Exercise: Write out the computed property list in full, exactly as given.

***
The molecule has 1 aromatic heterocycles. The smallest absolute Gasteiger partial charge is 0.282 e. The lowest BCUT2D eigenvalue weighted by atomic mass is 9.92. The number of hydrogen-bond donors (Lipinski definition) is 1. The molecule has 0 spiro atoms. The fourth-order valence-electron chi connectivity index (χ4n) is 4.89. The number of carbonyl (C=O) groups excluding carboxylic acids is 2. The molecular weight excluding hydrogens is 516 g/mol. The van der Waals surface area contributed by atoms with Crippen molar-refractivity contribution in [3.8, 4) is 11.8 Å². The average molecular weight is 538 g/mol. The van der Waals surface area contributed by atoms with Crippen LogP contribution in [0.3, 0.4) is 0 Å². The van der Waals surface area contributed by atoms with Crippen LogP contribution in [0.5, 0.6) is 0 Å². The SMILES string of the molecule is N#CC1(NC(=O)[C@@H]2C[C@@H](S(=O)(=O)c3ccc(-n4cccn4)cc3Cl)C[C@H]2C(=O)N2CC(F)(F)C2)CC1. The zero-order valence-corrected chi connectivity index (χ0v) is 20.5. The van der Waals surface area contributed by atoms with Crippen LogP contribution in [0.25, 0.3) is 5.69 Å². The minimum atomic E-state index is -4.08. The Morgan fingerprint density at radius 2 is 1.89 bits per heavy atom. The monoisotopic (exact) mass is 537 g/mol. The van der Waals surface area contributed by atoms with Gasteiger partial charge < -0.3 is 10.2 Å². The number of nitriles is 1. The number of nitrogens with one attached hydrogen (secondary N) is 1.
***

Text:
The molecule has 1 aromatic heterocycles. The smallest absolute Gasteiger partial charge is 0.282 e. The lowest BCUT2D eigenvalue weighted by atomic mass is 9.92. The number of hydrogen-bond donors (Lipinski definition) is 1. The molecule has 0 spiro atoms. The fourth-order valence-electron chi connectivity index (χ4n) is 4.89. The number of carbonyl (C=O) groups excluding carboxylic acids is 2. The molecular weight excluding hydrogens is 516 g/mol. The van der Waals surface area contributed by atoms with Crippen molar-refractivity contribution in [3.8, 4) is 11.8 Å². The average molecular weight is 538 g/mol. The van der Waals surface area contributed by atoms with Crippen LogP contribution in [0.3, 0.4) is 0 Å². The van der Waals surface area contributed by atoms with Crippen LogP contribution in [0.5, 0.6) is 0 Å². The SMILES string of the molecule is N#CC1(NC(=O)[C@@H]2C[C@@H](S(=O)(=O)c3ccc(-n4cccn4)cc3Cl)C[C@H]2C(=O)N2CC(F)(F)C2)CC1. The zero-order valence-corrected chi connectivity index (χ0v) is 20.5. The van der Waals surface area contributed by atoms with Crippen LogP contribution in [0.25, 0.3) is 5.69 Å². The minimum atomic E-state index is -4.08. The Morgan fingerprint density at radius 2 is 1.89 bits per heavy atom. The monoisotopic (exact) mass is 537 g/mol. The van der Waals surface area contributed by atoms with Gasteiger partial charge < -0.3 is 10.2 Å². The number of nitriles is 1. The number of nitrogens with one attached hydrogen (secondary N) is 1.